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THE PRIMARY APPLICATION FOR RESonant inductive capacitive (LC) filters these days are in high-frequency circuits. These filters, like resistive capacitive (RC) filters can easily be designed to perform low-pass, high-pass, bandpass, or notch filtering, but they have the additional benefit of offering at least 12 dB per octave or rolloff, compared to the 6 dB per octave of RC filters, which means sharper cutoff characteristics at all operating frequencies.
The series- and the parallel-resonant LC filters are the two "watershed" LC designs from which all others are derived. Figure 1-[a shows a circuit for a series-resonant filter, and Fig. 1-b shows its simplified equivalent circuit. The R represents the resistance of the coil.
The fundamental response of the series filter is that capacitive reactance C decreases with increased frequency, while inductive reactance decreases. The inverse relationship also holds. The filter's input impedance is equal to the difference between these two reactances, plus the value of resistor R.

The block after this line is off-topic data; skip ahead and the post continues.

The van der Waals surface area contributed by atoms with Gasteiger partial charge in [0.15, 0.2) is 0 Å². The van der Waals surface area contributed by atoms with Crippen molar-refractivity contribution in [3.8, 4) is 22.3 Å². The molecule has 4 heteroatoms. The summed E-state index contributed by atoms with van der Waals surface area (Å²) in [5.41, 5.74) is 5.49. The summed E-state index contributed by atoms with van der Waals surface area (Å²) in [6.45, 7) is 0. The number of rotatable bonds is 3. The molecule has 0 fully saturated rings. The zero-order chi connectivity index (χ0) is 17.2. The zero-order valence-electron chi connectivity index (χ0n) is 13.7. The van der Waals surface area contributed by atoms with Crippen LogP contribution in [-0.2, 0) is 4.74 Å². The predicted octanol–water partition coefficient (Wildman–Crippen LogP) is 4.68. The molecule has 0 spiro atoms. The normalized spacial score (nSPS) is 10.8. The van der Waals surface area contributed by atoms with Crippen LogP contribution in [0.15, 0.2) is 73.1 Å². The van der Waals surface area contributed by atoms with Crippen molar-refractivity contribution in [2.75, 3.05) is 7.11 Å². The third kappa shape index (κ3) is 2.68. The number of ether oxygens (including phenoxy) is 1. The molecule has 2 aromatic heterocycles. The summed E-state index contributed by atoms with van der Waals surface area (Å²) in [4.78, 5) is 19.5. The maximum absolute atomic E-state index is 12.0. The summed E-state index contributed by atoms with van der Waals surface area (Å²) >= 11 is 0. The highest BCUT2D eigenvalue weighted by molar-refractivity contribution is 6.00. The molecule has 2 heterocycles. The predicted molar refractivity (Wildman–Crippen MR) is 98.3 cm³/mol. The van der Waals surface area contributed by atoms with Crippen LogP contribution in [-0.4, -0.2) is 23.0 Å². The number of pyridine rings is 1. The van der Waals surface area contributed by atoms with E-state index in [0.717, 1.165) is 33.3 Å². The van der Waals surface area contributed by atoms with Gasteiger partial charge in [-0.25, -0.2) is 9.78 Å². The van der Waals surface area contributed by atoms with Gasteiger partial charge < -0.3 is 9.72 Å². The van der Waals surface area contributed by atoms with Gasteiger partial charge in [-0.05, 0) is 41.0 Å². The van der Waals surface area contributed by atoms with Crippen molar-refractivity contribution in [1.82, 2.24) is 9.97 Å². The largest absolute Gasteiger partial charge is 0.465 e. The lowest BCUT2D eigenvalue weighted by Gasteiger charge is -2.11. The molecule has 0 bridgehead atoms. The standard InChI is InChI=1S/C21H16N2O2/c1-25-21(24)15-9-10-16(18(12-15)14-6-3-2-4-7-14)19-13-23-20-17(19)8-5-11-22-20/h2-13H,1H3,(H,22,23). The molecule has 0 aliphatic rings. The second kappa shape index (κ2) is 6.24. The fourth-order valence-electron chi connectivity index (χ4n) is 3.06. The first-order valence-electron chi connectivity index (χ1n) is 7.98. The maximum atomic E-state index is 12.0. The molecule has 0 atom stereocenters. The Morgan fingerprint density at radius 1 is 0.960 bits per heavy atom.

At some specific frequency, the reactances of C and L could be 10 kilohms and 1 kilohm, respectively. Therefore the filter's input impedance (ignoring the value of R) will be 9 kilohms at that frequency. Many other similar examples can be given.
The key point to be made here is that at resonant frequency, [f.sub.c], the reactances of C and L will be equal (but 90 [degrees] out of phase), and the filter input impedance will equal the value of R, as indicated by the dotted line at the bottom of the impedance vs. frequency characteristic curve Fig. 2-a. For example, if this occurs when the reactances of C and L are both 1000 ohms, and R equals 10 ohms, the input impedance would be 10 ohms, and the entire signal voltage would be generated across R.
The signal currents through …